State v. ShupperAnnotate this Case
263 S.C. 53 (1974)
207 S.E.2d 799
The STATE, Respondent, v. John B. SHUPPER, Appellant.
Supreme Court of South Carolina.
August 5, 1974.
*54 Kale R. Alexander, Esq., of Columbia, for Appellant.
*55 Messrs. Daniel R. McLeod, Atty. Gen., Robert M. Ariail, Asst. Atty. Gen., and Joseph R. Barker, Staff Attorney, of Columbia, for Respondent.
*56 August 5, 1974.
At about 1:00 A.M. January 5, 1973, officers of the Richland County Sheriff's Department received information that a quantity of hashish had just been received at defendant's residence and was being prepared for sale. A search warrant was secured from a magistrate on an affidavit which did not identify the informant. The warrant was served on defendant at his home at about 2:00 A.M. The officers found a quantity of hashish and two spots of LSD in his possession. He was subsequently convicted of possession of these drugs. On this appeal he charges that the court erred in refusing to require the State to disclose the name of the confidential informer and in refusing to suppress the evidence produced by the search of his premises.
The case against the defendant was rested upon the testimony of the officers that they went to defendant's residence at 2:00 A.M., read the search warrant to him in the presence of his wife, searched the premises and found a plastic case containing a large quantity of a substance wrapped in tinfoil and a piece of brown paper with two spots on it, and the testimony of a SLED chemist that the substance was 408.3 grams of hashish and that the spots were LSD. The informer's role was limited to furnishing confidential information to the officers. He was not otherwise a participant or witness.
The prosecution in a criminal case is ordinarily not required to divulge the name of a confidential informer, but his identity must be revealed whenever the informer's testimony may be relevant and helpful to the defense. The authorities dealing with the privilege against disclosure, its application and exceptions were adequately reviewed and analyzed in State v. Batson, 261 S.C. 128, 198 S.E. (2d) 517 (1973), and will not be repeated here. Batson *57 recognizes "that the burden is upon the accused to show facts and circumstances giving rise to an exception to the privilege. ..." 198 S.E. (2d) at 520. Suffice it to say that the defendant made no showing whatever that his lot may have been improved by the informer's testimony. In truth, he was caught red-handed and had no defense, unless it was his previously unblemished reputation, for which the jury gave him full credit by convicting him of simple possession, despite the statutory presumption that possession of such a quantity of hashish was with intent to distribute.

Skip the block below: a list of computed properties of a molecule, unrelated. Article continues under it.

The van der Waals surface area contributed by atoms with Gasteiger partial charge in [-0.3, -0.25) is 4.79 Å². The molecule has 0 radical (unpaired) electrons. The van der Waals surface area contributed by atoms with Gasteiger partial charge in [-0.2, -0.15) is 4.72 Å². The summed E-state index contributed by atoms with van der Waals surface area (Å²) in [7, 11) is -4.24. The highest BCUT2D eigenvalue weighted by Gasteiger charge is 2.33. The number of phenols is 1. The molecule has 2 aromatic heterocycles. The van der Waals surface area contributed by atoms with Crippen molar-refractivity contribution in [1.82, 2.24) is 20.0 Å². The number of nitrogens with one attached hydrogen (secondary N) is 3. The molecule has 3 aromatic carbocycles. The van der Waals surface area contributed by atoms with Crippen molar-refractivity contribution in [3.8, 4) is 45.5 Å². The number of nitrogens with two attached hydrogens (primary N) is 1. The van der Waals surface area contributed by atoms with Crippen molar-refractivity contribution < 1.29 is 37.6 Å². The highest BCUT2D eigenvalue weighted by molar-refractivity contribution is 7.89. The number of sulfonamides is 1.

The legality of the search is challenged on three grounds.
The date typed on the search warrant was January 5, 1972, and the search was made January 5, 1973, in violation, it is claimed, of Section 17-271, Code of 1962 (Cum. Supp.), which requires execution and return "within ten days after (the warrant) is dated." This was a mere typographical error not affecting the validity of the search which actually occurred within an hour or two of the issuance of the warrant.
The warrant directed that the search be made in the daytime; hence, it is claimed, the 2:00 A.M. search was illegal. When the officers received the information at about 1:00 A.M., they considered it urgent that defendant's premises be searched forthwith. One of them hurriedly typed the affidavit and warrant on a printed form, which was adaptable to direct that the search be made either in the daytime or night, or both, depending on which words of the form were stricken. Inadvertently, the typist struck the wrong words so that the warrant which was presented to and signed by the magistrate shortly before 2:00 A.M. commanded a search in the daytime. This mistake was discovered on the following day when the return was made, and the magistrate undertook to rectify it by inserting the words "or night" at the appropriate place.
This warrant was issued under Section 17-271 which authorized the issuance of warrants by magistrates and other *58 judicial officers to search for, inter alia, contraband drugs, upon affidavits establishing probable cause, without distinction between searches made in the day and those made at night. It was, therefore, unnecessary for the warrant to specify the time for the search, and this direction may be disregarded as surplusage.
In any view of the case, it is perfectly apparent that when the magistrate was sought out at this hour of the morning, he knew that the officers intended to execute the warrant before daylight, and he intended to authorize them to do so. We refuse to exalt technicality by holding that the search was illegal because of the irrelevant mistake in verbiage, which went unnoticed by the officers and by the defendant when the warrant was served, and resulted in no possible prejudice to the defendant's rights.
Finally, the defendant argues that the facts stated in the officer's affidavit were insufficient to support a finding by the magistrate of probable cause for the search. It must be conceded that the facts stated are, at best, minimal. However, they need not be weighed for sufficiency because the point has not been properly preserved for review here.
In the first place, the claimed deficiency in the affidavit was not made a ground of the challenge to the validity of the search warrant at the trial. Furthermore, the only relevant exception fails to challenge the sufficiency of the affidavit. Instead, the error complained of is that "it was shown upon the trial that the alleged informant, as set forth in the Affidavit was, in fact, not reliable and that no probable cause therefore existed for the issuance of a Search Warrant." Lack of merit is apparent on the face of the exception.
MOSS, C.J., and LEWIS, BUSSEY and LITTLEJOHN, J.J., concur.